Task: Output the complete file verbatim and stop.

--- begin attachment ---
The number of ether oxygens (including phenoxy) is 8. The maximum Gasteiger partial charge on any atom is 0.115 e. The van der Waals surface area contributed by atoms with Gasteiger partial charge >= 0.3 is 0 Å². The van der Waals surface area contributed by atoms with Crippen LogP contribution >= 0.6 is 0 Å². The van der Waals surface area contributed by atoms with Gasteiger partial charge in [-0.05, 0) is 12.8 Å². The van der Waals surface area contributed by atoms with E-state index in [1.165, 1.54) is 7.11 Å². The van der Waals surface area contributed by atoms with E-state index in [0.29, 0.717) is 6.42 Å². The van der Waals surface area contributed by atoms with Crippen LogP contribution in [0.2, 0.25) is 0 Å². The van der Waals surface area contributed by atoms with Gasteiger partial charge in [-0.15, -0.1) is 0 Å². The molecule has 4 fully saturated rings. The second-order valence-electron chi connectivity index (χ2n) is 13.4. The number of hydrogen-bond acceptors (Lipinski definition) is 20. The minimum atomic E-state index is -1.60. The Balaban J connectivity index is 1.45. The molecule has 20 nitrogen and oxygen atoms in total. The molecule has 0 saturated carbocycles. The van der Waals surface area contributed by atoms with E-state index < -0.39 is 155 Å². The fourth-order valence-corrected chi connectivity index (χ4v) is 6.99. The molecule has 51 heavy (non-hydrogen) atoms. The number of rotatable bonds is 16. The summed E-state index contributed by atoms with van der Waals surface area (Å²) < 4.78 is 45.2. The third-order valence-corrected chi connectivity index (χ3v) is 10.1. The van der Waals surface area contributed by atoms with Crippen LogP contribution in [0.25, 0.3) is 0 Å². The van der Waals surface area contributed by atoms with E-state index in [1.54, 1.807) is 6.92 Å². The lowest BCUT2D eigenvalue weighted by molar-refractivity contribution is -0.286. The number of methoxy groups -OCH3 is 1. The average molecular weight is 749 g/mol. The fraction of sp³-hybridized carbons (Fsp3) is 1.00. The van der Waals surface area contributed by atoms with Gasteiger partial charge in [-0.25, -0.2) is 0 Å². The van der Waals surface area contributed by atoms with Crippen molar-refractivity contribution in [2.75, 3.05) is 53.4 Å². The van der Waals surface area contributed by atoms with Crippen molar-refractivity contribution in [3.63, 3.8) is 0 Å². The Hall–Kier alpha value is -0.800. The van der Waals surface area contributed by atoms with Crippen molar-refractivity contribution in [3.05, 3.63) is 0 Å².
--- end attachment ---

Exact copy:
The number of ether oxygens (including phenoxy) is 8. The maximum Gasteiger partial charge on any atom is 0.115 e. The van der Waals surface area contributed by atoms with Gasteiger partial charge >= 0.3 is 0 Å². The van der Waals surface area contributed by atoms with Crippen LogP contribution >= 0.6 is 0 Å². The van der Waals surface area contributed by atoms with Gasteiger partial charge in [-0.05, 0) is 12.8 Å². The van der Waals surface area contributed by atoms with E-state index in [1.165, 1.54) is 7.11 Å². The van der Waals surface area contributed by atoms with E-state index in [0.29, 0.717) is 6.42 Å². The van der Waals surface area contributed by atoms with Crippen LogP contribution in [0.2, 0.25) is 0 Å². The van der Waals surface area contributed by atoms with Gasteiger partial charge in [-0.15, -0.1) is 0 Å². The molecule has 4 fully saturated rings. The second-order valence-electron chi connectivity index (χ2n) is 13.4. The number of hydrogen-bond acceptors (Lipinski definition) is 20. The minimum atomic E-state index is -1.60. The Balaban J connectivity index is 1.45. The molecule has 20 nitrogen and oxygen atoms in total. The molecule has 0 saturated carbocycles. The van der Waals surface area contributed by atoms with E-state index < -0.39 is 155 Å². The fourth-order valence-corrected chi connectivity index (χ4v) is 6.99. The molecule has 51 heavy (non-hydrogen) atoms. The number of rotatable bonds is 16. The summed E-state index contributed by atoms with van der Waals surface area (Å²) < 4.78 is 45.2. The third-order valence-corrected chi connectivity index (χ3v) is 10.1. The van der Waals surface area contributed by atoms with Crippen LogP contribution in [0.25, 0.3) is 0 Å². The van der Waals surface area contributed by atoms with E-state index in [1.54, 1.807) is 6.92 Å². The lowest BCUT2D eigenvalue weighted by molar-refractivity contribution is -0.286. The number of methoxy groups -OCH3 is 1. The average molecular weight is 749 g/mol. The fraction of sp³-hybridized carbons (Fsp3) is 1.00. The van der Waals surface area contributed by atoms with Gasteiger partial charge in [-0.25, -0.2) is 0 Å². The van der Waals surface area contributed by atoms with Crippen molar-refractivity contribution in [2.75, 3.05) is 53.4 Å². The van der Waals surface area contributed by atoms with Crippen molar-refractivity contribution in [3.63, 3.8) is 0 Å². The Hall–Kier alpha value is -0.800. The van der Waals surface area contributed by atoms with Crippen molar-refractivity contribution in [3.05, 3.63) is 0 Å².